Slovak Prime Minister Robert Fico called on July 6 for the EU to deliver tangible results to fight the spread of nationalism and populism.
The demand came - apparently without irony - as Fico spoke to MEPs to open a debate on the priorities of the incoming Slovak Presidency of the EU Council of Ministers. In a bid to shore up support for his Smer party, the PM has for the last year or more blasted EU plans to shelter migrants and made it clear numerous times that Muslims are not welcome in his country.
However, he told the European Parliament the bloc must work together to the benefit of EU citizens, to allow them to regain confidence. "We have arrived at a stage where we have to overcome fear," said Fico, according to a press release from the EU. "The fear of our citizens, fear of migration, (...), the fear of terrorism (...) and the fear of economic problems", but also "fear of political leaders that we will not be able to overcome the crises."
The "loss of citizens’ confidence in the EU strengthens extremists and nationalists in Europe”, the Slovak PM reiterated. Fico was evidently genuinely shocked in March, when his long campaign against immigration – which includes an ongoing legal case against Brussels' attempt to impose migrant quotas on member states – saw Smer lose its majority in elections as nationalist and neo-nazi rivals gained.
Meanwhile, Smer has faced no little suspiscion in the West over its stance on Russia. Slovakia has regularly objected to EU sanctions, while Moscow claims the country is now ready to break ranks with its CEE peers to take part in the Nord Stream 2 gas project. The PM's speech to MEPs was delivered as the Slovak opposition tried to mount a confidence vote against him due to his links to an ongoing corruption scandal centered on the interior minister.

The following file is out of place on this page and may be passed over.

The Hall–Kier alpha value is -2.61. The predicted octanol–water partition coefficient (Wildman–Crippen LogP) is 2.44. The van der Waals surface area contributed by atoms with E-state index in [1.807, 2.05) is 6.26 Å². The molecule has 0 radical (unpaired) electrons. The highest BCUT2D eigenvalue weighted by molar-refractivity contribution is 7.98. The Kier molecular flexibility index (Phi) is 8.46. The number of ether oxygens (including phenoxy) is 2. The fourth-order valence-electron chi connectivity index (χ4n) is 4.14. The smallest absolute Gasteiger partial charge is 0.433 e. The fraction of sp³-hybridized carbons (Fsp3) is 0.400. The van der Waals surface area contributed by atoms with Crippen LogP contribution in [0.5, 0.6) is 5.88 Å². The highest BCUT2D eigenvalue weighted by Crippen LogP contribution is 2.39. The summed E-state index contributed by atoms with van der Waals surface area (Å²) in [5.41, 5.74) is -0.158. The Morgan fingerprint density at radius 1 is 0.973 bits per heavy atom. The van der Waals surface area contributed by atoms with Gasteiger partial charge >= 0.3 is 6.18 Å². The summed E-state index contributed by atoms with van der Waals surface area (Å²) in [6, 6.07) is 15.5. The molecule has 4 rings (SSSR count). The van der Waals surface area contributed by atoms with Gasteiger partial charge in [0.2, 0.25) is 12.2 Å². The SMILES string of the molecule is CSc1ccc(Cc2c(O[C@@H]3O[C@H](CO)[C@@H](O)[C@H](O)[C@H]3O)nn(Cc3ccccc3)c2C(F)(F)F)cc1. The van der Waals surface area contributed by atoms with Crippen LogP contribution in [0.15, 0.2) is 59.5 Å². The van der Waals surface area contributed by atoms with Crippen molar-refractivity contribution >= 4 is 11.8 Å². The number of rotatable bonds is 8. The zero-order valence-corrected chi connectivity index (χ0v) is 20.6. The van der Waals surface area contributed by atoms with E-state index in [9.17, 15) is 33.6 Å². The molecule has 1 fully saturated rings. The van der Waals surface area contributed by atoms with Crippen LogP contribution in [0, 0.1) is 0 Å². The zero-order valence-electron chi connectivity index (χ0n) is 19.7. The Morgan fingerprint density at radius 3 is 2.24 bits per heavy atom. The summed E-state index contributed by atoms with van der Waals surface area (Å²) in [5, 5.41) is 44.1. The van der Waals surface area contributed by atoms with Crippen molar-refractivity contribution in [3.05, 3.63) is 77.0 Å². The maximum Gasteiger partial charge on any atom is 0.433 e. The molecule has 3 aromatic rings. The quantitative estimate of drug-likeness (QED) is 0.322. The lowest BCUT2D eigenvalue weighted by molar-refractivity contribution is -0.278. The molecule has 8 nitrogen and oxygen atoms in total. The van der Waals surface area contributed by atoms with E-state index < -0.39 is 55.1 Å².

Fico praised the EU as "an amazing and unique project" which "is not perfect", but for which there is "no alternative." He also said the "EU has to listen more closely to critical voices" and "become more flexible, less bureaucratic and more responsive to diversity."
"We need a discussion on how to make the EU better and more efficient. The outcome of the British referendum is the proof of that," Fico said, adding that "we cannot focus on crisis management only" but must offer EU citizens a “long-term vision.” The Slovak presidency intends to start a "deep reflection on what the EU wants and must offer to European public," he added.
That should happen at an informal summit of EU leaders on 16 September, which Slovakia will host following the UK's vote to leave the bloc – an event that has made the presidency a challenge to say the least. The meeting must not end with a statement of "business as usual" he insisted; that would only prove eurosceptics right.
"It would be harmful, if we would leave Bratislava with a statement saying that everything is fine, but [that] people don’t understand us," he said. That will only fuel more fragmentation and more referendums, asserted the Slovak leader, who as part of the Visegrad group has been pushing since the Brexit vote to try to avert a tightening grip on the bloc by the Franco-German axis.
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